The articulation between persistence and change is relevant to a great number of different disciplines. It is particularly central to the study of urban and rural forms in many different fields of research, in geography, archaeology, architecture and history. Resilience puts forward the idea that we can no longer be truly satisfied with the common approaches used to study the dynamics of landscapes, such as the palimpsest approach, the regressive method and the semiological analysis amongst others, because they are based on the separation between the past and the present, which itself stems from the differentiation between nature and society.
This book combines spatio-temporalities, as described in archeogeography, with concepts that have been developed in the field of ecological resilience, such as panarchy and the adaptive cycle. Thus revived, the morphological analysis in this work considers landscapes as complex resilient adaptive systems.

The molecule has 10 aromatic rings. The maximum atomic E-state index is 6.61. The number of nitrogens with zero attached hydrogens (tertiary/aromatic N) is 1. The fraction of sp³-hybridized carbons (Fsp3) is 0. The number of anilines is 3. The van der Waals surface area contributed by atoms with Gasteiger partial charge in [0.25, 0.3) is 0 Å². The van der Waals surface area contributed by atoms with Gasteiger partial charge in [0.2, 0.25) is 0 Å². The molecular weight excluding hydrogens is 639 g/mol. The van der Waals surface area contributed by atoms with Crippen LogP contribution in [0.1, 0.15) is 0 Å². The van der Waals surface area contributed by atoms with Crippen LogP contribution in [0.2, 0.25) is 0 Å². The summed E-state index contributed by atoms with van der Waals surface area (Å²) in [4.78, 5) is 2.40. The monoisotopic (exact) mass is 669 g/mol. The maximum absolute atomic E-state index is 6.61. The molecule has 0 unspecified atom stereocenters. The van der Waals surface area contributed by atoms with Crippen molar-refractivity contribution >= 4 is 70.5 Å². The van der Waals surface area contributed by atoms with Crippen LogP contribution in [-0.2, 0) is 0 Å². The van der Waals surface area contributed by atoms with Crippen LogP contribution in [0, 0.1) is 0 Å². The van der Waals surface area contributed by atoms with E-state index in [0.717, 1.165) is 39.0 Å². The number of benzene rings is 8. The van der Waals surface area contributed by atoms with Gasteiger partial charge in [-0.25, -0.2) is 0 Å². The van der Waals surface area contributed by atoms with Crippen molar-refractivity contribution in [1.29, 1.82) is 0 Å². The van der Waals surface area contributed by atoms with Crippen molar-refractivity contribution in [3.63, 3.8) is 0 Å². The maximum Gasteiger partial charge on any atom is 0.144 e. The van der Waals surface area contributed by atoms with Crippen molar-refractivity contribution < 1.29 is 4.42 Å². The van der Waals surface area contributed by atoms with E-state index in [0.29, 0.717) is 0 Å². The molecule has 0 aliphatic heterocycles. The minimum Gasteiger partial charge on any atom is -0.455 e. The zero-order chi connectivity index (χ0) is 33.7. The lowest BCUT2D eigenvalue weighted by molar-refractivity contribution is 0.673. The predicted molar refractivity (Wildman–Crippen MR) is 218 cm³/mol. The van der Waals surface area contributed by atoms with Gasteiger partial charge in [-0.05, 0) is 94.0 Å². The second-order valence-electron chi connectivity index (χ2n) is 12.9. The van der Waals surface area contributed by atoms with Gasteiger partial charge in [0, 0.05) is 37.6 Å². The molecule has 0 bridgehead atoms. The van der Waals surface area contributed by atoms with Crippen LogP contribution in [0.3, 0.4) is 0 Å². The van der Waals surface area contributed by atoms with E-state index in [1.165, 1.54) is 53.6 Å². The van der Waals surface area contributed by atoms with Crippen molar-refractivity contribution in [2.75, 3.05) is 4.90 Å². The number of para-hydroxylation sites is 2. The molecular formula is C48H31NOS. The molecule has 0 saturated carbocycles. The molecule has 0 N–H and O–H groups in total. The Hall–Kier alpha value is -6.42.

The permanence observed in landscapes is no longer presented as the endurance of inherited forms, but as the result of a dynamic that is fed by this constant dialogue between persistence and change. Thus, resilience is here decisively on the side of dynamics rather than that of resistance.